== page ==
Rice County Sheriff Says Jail, “Band-aids Have Run Out”
Rice County Sheriff Troy Dunn went before the Board of Commissioners meeting as a Committee of the Whole today and requested the approval of a jail study. The study is needed because the Minnesota Department of Corrections, for the second straight year recommended the Rice County facility only be able to house prisoners for 90 days.
Dunn said the designation was made, "due to the lack of recreational space and programming." The Sheriff said shortly after they received the DOC inspection report they received an email from the Department of Corrections saying the designation would begin November 1st of this year.
The designation means no inmates can be housed in Rice County beyond 90 days which Dunn pointed out will necessitate a major boost in transportation costs to other facilities not to mention the costs per day to house prisoners in those other facilities. He anticipated the need to add another prisoner transport vehicle and additional staff.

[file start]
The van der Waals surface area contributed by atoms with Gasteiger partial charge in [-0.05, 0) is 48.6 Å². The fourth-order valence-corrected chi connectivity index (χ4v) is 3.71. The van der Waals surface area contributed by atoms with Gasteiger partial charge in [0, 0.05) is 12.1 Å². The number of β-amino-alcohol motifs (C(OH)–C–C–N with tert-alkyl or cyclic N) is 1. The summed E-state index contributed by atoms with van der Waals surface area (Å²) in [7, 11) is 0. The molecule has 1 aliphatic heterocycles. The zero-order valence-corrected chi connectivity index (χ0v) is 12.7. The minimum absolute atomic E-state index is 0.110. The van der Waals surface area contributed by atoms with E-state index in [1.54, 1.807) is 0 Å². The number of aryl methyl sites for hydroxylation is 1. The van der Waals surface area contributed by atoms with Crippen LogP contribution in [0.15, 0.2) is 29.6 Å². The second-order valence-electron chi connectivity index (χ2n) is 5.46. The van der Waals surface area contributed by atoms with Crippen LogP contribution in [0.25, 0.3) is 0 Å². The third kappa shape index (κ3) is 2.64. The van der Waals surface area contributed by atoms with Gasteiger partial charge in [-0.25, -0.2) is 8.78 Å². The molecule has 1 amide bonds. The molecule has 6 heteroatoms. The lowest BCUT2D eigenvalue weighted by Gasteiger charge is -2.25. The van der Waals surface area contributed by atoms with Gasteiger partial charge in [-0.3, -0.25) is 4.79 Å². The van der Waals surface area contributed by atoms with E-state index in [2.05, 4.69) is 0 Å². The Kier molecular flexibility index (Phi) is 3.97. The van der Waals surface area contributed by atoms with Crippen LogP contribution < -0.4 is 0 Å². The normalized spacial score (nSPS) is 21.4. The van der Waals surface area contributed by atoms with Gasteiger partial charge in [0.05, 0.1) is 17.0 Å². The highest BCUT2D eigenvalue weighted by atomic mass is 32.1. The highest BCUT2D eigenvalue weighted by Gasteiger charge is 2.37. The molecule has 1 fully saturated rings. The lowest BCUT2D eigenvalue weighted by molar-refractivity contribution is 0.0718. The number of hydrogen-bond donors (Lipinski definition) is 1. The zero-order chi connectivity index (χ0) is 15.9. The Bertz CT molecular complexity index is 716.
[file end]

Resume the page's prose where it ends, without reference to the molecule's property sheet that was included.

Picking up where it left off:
The Sheriff requested the board to approve a jail study saying, "In my tenure here this would be the fourth jail study. What we've done after each study is, we've, in my opinion, we put the minimum forward to meet the DOC's requirements so that we can keep operating as a full time facility. I hate to say it but I think the band-aids have run out, we're stuck for space right now. Our facility is 44 years old. The DOC said 25 to 35 max for a jail facility. So we're the second largest county in the southeast district and we have the third oldest jail."
County Attorney John Fossum took the opportunity to suggest to commissioners a possible justice center combination that would house the courts, his office and the jail in the same building.
Fossum said, "Our courthouse is at capacity, if not beyond. In reality we should have five hearing rooms so that we could bring in judges from other counties and process more cases then we're able to at the moment. My office has already expanded onto two floors and we will need room to grow."
He added, "Frankly if you put the jail and the courthouse in the same space you could save a lot money on transport costs and save a lot of money on security."
Fossum went on to point out the current courthouse was built in 1932 when Rice County had a population much less than today.
KDHL checked and the 1930 census for Rice County showed a population of 29,974 people and the 2018 Census Bureau estimate is 66,523.
Commissioners don't take action during their Committee meetings. The matter will be brought before the board soon for more discussion.